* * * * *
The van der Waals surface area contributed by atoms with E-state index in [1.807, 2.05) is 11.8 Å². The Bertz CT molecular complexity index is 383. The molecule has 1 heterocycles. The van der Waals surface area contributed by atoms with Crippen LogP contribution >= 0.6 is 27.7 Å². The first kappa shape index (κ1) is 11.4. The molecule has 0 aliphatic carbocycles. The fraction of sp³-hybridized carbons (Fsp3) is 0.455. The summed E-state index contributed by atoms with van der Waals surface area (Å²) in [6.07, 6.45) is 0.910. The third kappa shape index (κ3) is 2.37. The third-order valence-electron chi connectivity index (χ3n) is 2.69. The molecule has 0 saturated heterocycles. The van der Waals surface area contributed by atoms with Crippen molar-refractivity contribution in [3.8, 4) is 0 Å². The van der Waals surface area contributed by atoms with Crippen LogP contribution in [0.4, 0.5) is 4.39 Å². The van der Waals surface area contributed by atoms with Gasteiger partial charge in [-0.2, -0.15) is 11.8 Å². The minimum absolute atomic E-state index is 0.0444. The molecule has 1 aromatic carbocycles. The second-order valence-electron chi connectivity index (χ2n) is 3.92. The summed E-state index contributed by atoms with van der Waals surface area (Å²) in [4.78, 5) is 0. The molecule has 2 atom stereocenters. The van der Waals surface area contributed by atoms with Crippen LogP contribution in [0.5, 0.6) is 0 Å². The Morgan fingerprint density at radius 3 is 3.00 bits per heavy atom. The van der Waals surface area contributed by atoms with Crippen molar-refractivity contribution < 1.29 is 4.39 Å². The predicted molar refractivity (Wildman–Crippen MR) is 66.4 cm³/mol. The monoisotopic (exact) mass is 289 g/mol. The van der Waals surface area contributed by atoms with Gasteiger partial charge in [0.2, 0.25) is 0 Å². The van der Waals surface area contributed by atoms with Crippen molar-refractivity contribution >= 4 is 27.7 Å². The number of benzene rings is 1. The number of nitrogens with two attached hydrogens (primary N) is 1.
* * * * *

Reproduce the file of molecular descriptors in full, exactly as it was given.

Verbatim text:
The van der Waals surface area contributed by atoms with E-state index in [1.807, 2.05) is 11.8 Å². The Bertz CT molecular complexity index is 383. The molecule has 1 heterocycles. The van der Waals surface area contributed by atoms with Crippen LogP contribution >= 0.6 is 27.7 Å². The first kappa shape index (κ1) is 11.4. The molecule has 0 aliphatic carbocycles. The fraction of sp³-hybridized carbons (Fsp3) is 0.455. The summed E-state index contributed by atoms with van der Waals surface area (Å²) in [6.07, 6.45) is 0.910. The third kappa shape index (κ3) is 2.37. The third-order valence-electron chi connectivity index (χ3n) is 2.69. The molecule has 0 saturated heterocycles. The van der Waals surface area contributed by atoms with Crippen molar-refractivity contribution in [3.8, 4) is 0 Å². The van der Waals surface area contributed by atoms with Crippen LogP contribution in [0.4, 0.5) is 4.39 Å². The van der Waals surface area contributed by atoms with Gasteiger partial charge in [-0.2, -0.15) is 11.8 Å². The minimum absolute atomic E-state index is 0.0444. The molecule has 1 aromatic carbocycles. The second-order valence-electron chi connectivity index (χ2n) is 3.92. The summed E-state index contributed by atoms with van der Waals surface area (Å²) in [4.78, 5) is 0. The molecule has 2 atom stereocenters. The van der Waals surface area contributed by atoms with Crippen LogP contribution in [0.5, 0.6) is 0 Å². The Morgan fingerprint density at radius 3 is 3.00 bits per heavy atom. The van der Waals surface area contributed by atoms with Crippen molar-refractivity contribution < 1.29 is 4.39 Å². The predicted molar refractivity (Wildman–Crippen MR) is 66.4 cm³/mol. The monoisotopic (exact) mass is 289 g/mol. The van der Waals surface area contributed by atoms with Gasteiger partial charge in [0.2, 0.25) is 0 Å². The van der Waals surface area contributed by atoms with Crippen molar-refractivity contribution >= 4 is 27.7 Å². The number of benzene rings is 1. The number of nitrogens with two attached hydrogens (primary N) is 1.